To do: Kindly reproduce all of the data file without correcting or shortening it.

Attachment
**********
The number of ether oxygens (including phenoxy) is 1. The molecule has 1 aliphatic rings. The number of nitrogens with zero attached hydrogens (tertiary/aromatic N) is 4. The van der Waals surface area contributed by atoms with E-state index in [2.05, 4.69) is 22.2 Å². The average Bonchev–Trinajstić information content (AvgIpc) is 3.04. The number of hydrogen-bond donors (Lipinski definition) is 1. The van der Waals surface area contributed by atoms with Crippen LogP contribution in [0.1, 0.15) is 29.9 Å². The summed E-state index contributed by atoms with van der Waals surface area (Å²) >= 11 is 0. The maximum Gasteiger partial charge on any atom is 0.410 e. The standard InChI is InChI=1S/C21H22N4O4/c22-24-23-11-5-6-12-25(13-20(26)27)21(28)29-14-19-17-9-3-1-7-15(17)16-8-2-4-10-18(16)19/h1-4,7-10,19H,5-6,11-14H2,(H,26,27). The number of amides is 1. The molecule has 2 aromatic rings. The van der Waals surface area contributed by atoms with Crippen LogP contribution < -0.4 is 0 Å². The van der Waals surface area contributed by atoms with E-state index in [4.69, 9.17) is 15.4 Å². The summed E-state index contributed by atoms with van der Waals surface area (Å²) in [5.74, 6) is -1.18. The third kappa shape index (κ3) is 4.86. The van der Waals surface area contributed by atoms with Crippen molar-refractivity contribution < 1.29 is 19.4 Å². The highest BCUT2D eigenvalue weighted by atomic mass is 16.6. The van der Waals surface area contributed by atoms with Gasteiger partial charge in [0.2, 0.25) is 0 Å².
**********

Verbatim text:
The number of ether oxygens (including phenoxy) is 1. The molecule has 1 aliphatic rings. The number of nitrogens with zero attached hydrogens (tertiary/aromatic N) is 4. The van der Waals surface area contributed by atoms with E-state index in [2.05, 4.69) is 22.2 Å². The average Bonchev–Trinajstić information content (AvgIpc) is 3.04. The number of hydrogen-bond donors (Lipinski definition) is 1. The van der Waals surface area contributed by atoms with Crippen LogP contribution in [0.1, 0.15) is 29.9 Å². The summed E-state index contributed by atoms with van der Waals surface area (Å²) >= 11 is 0. The maximum Gasteiger partial charge on any atom is 0.410 e. The standard InChI is InChI=1S/C21H22N4O4/c22-24-23-11-5-6-12-25(13-20(26)27)21(28)29-14-19-17-9-3-1-7-15(17)16-8-2-4-10-18(16)19/h1-4,7-10,19H,5-6,11-14H2,(H,26,27). The number of amides is 1. The molecule has 2 aromatic rings. The van der Waals surface area contributed by atoms with Crippen LogP contribution < -0.4 is 0 Å². The van der Waals surface area contributed by atoms with E-state index in [4.69, 9.17) is 15.4 Å². The summed E-state index contributed by atoms with van der Waals surface area (Å²) in [5.74, 6) is -1.18. The third kappa shape index (κ3) is 4.86. The van der Waals surface area contributed by atoms with Crippen molar-refractivity contribution < 1.29 is 19.4 Å². The highest BCUT2D eigenvalue weighted by atomic mass is 16.6. The van der Waals surface area contributed by atoms with Gasteiger partial charge in [0.2, 0.25) is 0 Å².